Bavaria & You: Love at First Sight
Bavaria is a state rich in culture and history. The German state may be best known for its beer, but there’s much more to know and appreciate about the second-most populated state in all of Germany.
The State of Bavaria is considered by some to be the oldest state in Europe. Its history dates back to the sixth century and includes periods of dukedom, kingdom and finally statedom. The Kingdom of Bavaria existed from Jan. 1, 1806 until Nov. 18, 1918. The Kingdom lost power in 1918, when parliamentary democracy took over. It wasn’t until 1946 though, that a constitution was drafted.
Bavaria is the largest federal state in Germany. It is divided into seven different regions. Those regions are Upper, Middle and Lower Franconia, Upper and Lower Bavaria, Bavarian Swabia and Upper Palatinate. Munich is the capital of Bavaria.
There are three tribes in Bavaria, each with their own traditions, languages and cultures.
The Old Bavarians. These individuals live in Upper and Lower Bavaria, as well as the Upper Palatinate. There are approximately 6.4 million who belong to this group.
The Franconians. In Upper, Middle and Lower Franconia live the 4.1 million who call themselves members of the Franconian tribe.
The Swabians. The smallest of the tribes is the Swabians. Numbering 1.8 million, these individuals believe that work is their own reward.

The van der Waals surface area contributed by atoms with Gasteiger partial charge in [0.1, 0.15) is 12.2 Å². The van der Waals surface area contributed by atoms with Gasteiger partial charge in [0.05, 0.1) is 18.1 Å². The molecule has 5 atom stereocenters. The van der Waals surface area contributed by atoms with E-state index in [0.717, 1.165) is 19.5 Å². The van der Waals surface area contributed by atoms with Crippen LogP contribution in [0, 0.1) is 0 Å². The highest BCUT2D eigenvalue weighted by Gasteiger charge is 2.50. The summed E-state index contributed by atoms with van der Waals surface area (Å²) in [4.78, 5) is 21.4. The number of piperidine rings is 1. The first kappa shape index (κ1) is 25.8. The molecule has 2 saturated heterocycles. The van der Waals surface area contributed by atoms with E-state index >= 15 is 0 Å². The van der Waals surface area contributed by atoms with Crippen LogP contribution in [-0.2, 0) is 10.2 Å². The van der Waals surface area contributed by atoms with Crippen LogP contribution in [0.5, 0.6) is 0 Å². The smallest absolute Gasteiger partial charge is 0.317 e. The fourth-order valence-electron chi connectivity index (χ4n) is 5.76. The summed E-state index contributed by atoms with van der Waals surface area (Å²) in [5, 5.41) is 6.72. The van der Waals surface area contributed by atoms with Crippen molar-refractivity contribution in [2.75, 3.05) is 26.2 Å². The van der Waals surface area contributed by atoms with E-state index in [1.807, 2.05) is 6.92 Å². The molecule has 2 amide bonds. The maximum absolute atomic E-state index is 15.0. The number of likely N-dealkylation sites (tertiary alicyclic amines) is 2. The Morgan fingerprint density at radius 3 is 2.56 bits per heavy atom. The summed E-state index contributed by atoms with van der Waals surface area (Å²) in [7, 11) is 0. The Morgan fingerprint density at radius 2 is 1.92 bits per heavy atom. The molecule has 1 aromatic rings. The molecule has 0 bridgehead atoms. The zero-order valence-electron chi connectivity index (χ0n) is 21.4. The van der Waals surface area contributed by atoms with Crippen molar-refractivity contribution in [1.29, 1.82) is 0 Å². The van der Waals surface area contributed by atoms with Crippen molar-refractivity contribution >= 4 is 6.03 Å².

The state is predominantly Catholic (67.2 %), with Protestantism coming in second (24.1%) and a fraction claiming other religious denominations (3.6%), according to Bayern.de.
Celebrations and Festivals
Festivals and cultural events are very important to the citizens of Bavaria. Not only that, but they attract tourists from every area of the globe with their music, beer and theater.
Opera festivals. These festivals draw millions of visitors each year. Perhaps the best known is the Richard Wagner Festival.
The Passion Play. In Obermmergau, the Passion Play is performed once every decade. The performance dates back to 1633, when the city was hit by the Plague.
The Munich Beer Festival. Also known as Oktoberfest, this may be Bavaria’s best-known celebration. Every year, this festival attracts six million visitors. The 16-day celebration includes amusement park rides, games, a parade and music by Bavarian bands. Lederhosen is popular. Of course, visitors will also find copious amounts of German beer and bratwurst, two things this celebration is known for.
If you’re an athelete or just a sports fan, Bavaria is a world-class location for sporting events. The Alps are perfect for alpine or cross-country skiing, or tobogganing if that’s your thing. The lakes and rivers in the region provide opportunities for rowing and canoeing, while there are 8,700 meters of cycling trails for the cycling enthusiast. Top-class athletes train at the Olympic Base.
Elite international ski jumpers gather here too, converging on Garmisch-Partenkirchen and Obertsdorf for the Four Jump Tournament every year. Football (i.e. soccer) fans can enjoy top class matches as well, as the region is home to some of Germany’s most traditional teams.